Past Times: Stories from the Sheldon's Past

Recent Snowstorm Recalls the Biggest Blizzard of Them All: The Storm of 1888

By Jan Albers

This article appeared in the Addison Independent in March 2007 and is published here with permission.

Our recent Valentine’s Day brush with blizzard greatness reminded me of a photograph in the Research Center collection at the Sheldon Museum. It is a view of Middlebury’s Main Street after the biggest snowstorm ever recorded in Vermont, the Great Blizzard of 1888. The shot is strikingly close to the Trent Campbell photo that appeared on the front page of the Addison Independent last month—same huge piles of snow, same storm-battered human figures, even the same block of Main Street, only facing in the opposite direction.

Main Street in Middlebury was snowed under in the biggest snowstorm ever recorded in Vermont, the Blizzard of 1888. From the Collection of the Henry Sheldon Museum

Main Street in Middlebury was snowed under in the biggest snowstorm ever recorded in Vermont, the Blizzard of 1888. From the Collection of the Henry Sheldon Museum

In the 1888 photo the snow is still blowing, but in the distance you can just about make out the triangle where South St. and South Main split. The sign on the right saying ‘China Hall’ was at the head of Mill St., going down to Frog Hollow. Most of the buildings on the left side were burned in a fire in 1903. On the right side, the long building still stands, but has lost its bay windows.

But the focus is not the street, but the snow itself—the sheer mass of its sodden whiteness, about to be tackled by grim-faced men in their woolens, armed with simple shovels. They have the proud look of those who are grappling with a storm so out of the ordinary that they think they might spend the rest of their lives talking about it. They were right.

The ‘Great White Hurricane,’ as it came to be called, began quietly enough. There was no radar to warn that a massive amount of moist air moving north from the tropics was about to collide with a frigid anticyclone from Canada to spectacular effect. In the calm before the storm, March 11, 1888 was any old Sunday in Addison County, judging by the Museum’s collection of diaries.

Henry Sheldon went to church as usual, then returned to his big, brick house and spent a quiet day, noting that, “It snowed a little in the evening.” Out in Addison it was much the same, farmer Asa Willmarth making a typical Sabbath entry: “I went to church with E.K. Kingman & back to Edgars to tea.” Middlebury hardware merchant, Charles Earl, went to church as usual, where the “Rev. Mr. E.C. Smith preached to us today from Salem, Mass. Gave us two very fine sermons.” The visiting pastor got out just in time, leaving on the 8:30 pm train.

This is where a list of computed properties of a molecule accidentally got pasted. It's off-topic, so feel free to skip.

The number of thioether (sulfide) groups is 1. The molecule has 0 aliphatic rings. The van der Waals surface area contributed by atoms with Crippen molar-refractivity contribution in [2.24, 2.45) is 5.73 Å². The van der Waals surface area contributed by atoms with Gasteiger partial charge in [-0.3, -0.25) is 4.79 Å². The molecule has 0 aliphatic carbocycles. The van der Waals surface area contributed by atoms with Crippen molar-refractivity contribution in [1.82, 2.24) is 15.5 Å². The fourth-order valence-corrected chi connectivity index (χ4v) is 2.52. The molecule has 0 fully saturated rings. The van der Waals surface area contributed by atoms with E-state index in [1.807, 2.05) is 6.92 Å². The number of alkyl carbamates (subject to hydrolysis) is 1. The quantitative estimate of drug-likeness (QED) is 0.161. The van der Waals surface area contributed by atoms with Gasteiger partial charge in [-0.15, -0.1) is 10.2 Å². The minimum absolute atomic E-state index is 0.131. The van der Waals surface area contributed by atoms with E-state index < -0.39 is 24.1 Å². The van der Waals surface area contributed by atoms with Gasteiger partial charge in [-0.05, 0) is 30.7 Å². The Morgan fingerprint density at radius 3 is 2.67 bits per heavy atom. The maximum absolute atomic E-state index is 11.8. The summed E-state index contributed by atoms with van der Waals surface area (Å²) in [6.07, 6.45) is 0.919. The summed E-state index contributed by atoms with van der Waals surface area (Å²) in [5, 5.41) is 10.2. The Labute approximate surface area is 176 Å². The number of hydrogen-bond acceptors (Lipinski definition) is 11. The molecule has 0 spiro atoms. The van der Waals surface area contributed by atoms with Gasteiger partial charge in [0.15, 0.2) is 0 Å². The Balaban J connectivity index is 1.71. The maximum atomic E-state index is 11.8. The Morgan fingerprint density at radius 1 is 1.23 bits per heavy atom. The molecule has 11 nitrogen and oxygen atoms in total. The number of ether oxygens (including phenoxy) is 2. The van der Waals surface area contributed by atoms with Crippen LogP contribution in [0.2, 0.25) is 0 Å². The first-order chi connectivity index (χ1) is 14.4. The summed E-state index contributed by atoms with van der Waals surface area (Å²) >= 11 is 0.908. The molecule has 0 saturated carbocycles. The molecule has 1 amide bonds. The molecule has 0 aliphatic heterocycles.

According to The Middlebury Register, “About 9 o’clock in the evening the storm began in earnest.” By the next morning, weather conditions were increasingly ferocious. Earl made it in to his hardware store, writing about the storm in quick bursts: “at 6 am snowing & blowing wind north at 12 noon the storm & wind has increased & at 2 pm is a Blizzard & getting worse so at 4 pm I with much difficulty reached home & next morning the storm & wind kept up through the night with unabated furor.”

The absence of trains seemed to strike everyone as particularly notable, for they had grown used to that link with the outside world. Henry Sheldon was one of many who noted that was it “snowing and drifting badly,” there were “no mail trains, no [horse] teams in from the outside.”

On the east side of Middlebury, housewife Susan Cushman took the time to write, “Terrible snowstorms & wind the worst of the season.” A big snow did not turn the tough women of the 19th century from their usual industrious patterns: “I worked on Coat for father all day.”

The blizzard seemed even wilder out in the country. On the flats in Addison, farmer Willmarth recorded that it, “Snows & blows all day, a cold storm & very hard one.” He split his day between outdoor work and his duties as school clerk: “I helped to do the chores & done some writeing, fixing up school register & other things.”

One of Vermont’s wealthiest men had no intention of being stopped by a blizzard, no matter how dangerous it might be. Shelburne’s Dr. W. Seward Webb was President of the Wagner Palace Car Co., a major manufacturer of train cars, and needed to get to an important meeting in New York. He hitched his private car to a train in Burlington on Monday afternoon and set out for the south. The Middlebury Registerrelated what happened next. “They reached here about 8 o’clock, but were stalled three hours at the freight depot. He gave up, then, and the train stood at the passenger depot until Tuesday afternoon.” Word of the Webb story crops up in a number of diaries, as the incident reinforced the blizzard’s importance in the public imagination. Imagine a storm so large it can stop a Webb!